Andy Pasztor and Jon Kamp of the Wall Strett Journal reported this week that the Federal Aviation Administration (FAA) is "... paying more attention to potential hazards ... near busy runways in the event aircraft lose an engine during takeoff.
A pending policy change requires a single alternate flight path to be "...designated for use in case of an engine-out takeoff." Locating potential obstacles that could come into play if an engine malfunctions (or falls off). The requirement, for the first time ever, "explicitly calls for reviewing the height and location of new construction projects near hub airports." Currently, FAA only considers potential hazards with all engines working and requires each airline to determine individual fight paths to avoid obstacles if an engine should quit.
Strangely, safety in itself hasn't been of concern: proposed development around major hub airports is. Height limitations potentially threaten developments considered vital by local communities. Important developers and municipal zoning authorities view the FAA policy shift as a "reversal of long-standing FAA policy." They argue that imposing more stringent height restrictions requires a formal rule-making process.
"The issue has prompted high-level deliberations inside the FAA and the Transportation Department ... with lawyers for some large real-estate developers." the Journal article said.
Now, the FAA wants to consider "a broader definition of capacity when evaluating new obstacles." The proposal, among other things, highlights how construction of everything from high-rise structures to microwave towers to windmills is encroaching on airspace near many airports. The article reported that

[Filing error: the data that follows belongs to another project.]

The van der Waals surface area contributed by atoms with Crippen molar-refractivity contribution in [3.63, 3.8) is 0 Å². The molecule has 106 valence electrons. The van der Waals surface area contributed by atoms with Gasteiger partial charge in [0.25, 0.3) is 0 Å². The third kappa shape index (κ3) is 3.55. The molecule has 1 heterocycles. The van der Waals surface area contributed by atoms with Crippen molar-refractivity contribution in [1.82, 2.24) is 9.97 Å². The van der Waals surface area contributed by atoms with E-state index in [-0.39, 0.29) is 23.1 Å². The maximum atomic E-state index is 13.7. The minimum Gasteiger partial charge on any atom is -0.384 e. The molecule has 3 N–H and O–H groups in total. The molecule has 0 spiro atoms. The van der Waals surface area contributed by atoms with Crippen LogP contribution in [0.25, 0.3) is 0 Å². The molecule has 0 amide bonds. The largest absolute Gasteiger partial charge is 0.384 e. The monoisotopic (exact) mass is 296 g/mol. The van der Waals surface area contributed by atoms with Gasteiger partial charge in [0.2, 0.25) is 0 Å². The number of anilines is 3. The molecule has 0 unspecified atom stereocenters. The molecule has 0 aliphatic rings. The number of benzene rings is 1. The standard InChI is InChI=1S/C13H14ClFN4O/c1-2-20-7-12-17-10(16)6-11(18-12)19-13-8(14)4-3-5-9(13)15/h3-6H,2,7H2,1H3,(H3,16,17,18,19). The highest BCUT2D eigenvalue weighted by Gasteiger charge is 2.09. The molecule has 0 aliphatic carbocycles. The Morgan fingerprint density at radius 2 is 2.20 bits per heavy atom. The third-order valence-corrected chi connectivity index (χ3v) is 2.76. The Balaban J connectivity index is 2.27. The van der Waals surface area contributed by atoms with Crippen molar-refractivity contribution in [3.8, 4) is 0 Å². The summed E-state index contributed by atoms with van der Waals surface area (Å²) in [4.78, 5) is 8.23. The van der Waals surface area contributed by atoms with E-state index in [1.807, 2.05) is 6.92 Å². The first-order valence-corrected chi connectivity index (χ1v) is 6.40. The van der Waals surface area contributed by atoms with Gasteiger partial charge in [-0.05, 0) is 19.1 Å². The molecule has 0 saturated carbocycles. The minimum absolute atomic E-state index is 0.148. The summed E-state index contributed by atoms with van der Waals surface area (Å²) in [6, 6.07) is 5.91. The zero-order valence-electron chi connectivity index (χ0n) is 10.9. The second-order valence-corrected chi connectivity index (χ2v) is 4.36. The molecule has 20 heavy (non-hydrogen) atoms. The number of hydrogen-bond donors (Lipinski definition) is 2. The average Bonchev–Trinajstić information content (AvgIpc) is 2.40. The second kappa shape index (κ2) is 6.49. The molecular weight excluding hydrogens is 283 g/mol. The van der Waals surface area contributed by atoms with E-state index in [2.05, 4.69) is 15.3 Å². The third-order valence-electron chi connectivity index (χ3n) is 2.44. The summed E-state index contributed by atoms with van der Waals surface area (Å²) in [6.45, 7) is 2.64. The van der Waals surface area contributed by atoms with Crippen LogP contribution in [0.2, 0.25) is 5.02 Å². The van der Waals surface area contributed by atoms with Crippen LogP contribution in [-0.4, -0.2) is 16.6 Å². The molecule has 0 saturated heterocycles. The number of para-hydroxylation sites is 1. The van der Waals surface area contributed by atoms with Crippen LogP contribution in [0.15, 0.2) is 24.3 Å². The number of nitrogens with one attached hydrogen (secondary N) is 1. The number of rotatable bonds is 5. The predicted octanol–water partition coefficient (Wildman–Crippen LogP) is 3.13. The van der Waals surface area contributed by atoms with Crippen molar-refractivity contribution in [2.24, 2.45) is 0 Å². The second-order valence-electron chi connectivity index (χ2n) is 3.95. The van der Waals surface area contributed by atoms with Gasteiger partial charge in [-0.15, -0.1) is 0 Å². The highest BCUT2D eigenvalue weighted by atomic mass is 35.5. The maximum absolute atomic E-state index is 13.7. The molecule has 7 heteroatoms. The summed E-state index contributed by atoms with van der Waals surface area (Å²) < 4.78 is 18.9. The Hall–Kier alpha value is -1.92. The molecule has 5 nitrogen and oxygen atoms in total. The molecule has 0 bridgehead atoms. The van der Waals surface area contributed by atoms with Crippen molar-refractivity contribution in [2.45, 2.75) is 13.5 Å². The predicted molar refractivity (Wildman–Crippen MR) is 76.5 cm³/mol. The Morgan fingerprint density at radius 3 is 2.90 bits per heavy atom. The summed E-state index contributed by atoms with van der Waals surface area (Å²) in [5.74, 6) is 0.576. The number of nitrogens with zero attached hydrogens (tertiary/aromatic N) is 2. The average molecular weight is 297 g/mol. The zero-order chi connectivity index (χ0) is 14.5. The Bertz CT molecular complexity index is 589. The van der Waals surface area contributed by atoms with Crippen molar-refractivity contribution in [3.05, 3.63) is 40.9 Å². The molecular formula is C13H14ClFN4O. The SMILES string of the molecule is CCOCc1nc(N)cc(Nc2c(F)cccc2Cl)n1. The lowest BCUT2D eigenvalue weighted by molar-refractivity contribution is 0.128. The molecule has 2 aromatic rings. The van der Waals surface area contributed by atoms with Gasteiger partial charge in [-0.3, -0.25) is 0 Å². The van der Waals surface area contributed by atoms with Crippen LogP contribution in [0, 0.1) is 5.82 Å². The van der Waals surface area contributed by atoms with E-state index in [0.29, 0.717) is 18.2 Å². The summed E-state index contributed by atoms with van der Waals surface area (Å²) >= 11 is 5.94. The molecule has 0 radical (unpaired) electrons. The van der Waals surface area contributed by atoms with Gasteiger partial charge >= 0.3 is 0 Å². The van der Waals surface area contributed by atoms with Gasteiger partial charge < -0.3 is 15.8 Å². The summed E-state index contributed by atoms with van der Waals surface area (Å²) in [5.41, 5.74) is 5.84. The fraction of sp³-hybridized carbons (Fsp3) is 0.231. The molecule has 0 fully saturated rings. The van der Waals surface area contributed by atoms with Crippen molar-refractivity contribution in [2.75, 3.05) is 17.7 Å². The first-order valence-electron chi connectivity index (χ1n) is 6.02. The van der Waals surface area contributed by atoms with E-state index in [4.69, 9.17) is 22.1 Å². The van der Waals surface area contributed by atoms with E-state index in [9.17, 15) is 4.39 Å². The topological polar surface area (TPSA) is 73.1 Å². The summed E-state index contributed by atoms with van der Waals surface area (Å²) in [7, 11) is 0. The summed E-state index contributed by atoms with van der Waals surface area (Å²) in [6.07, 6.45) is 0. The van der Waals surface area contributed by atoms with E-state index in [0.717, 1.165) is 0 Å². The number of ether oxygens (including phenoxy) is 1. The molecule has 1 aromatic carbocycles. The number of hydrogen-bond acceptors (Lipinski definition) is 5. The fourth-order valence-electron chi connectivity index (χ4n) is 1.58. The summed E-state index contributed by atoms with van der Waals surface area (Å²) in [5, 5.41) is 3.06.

the revised criteria already have been applied at several busy airports, and the FAA hopes to expand it nationwide. Instead of individual airlines continuing to tailor emergency takeoff routes to safely clear surrounding buildings, according to the industry official, the FAA instead wants developers to tailor their buildings to suit the wide array of emergency procedures developed by airlines.
SMAAC's view is more sanguine. Flight paths are always an important consideration for property development around airports. Many airports have or want multi-story hotels on or adjacent to airport property to avoid passenger check-in and security delays.
Building heights, designated safety zones, and vacant or compatible-use zones are airport site complications. The communities around MSP have always compromised, tolerated airliner changes and airline practices using longer runways, more runways, and more flight paths. Cities excepted ridiculous definitions of "compatible land use" and the Minnesota Transportation Commissioner refused to require safety zones (secondary, or zone B) serving the new runway. She argued, as this writer recalls, that there were no such safety zones -- other than Lake Nokomis or the River Valleys -- serving the parallel runways.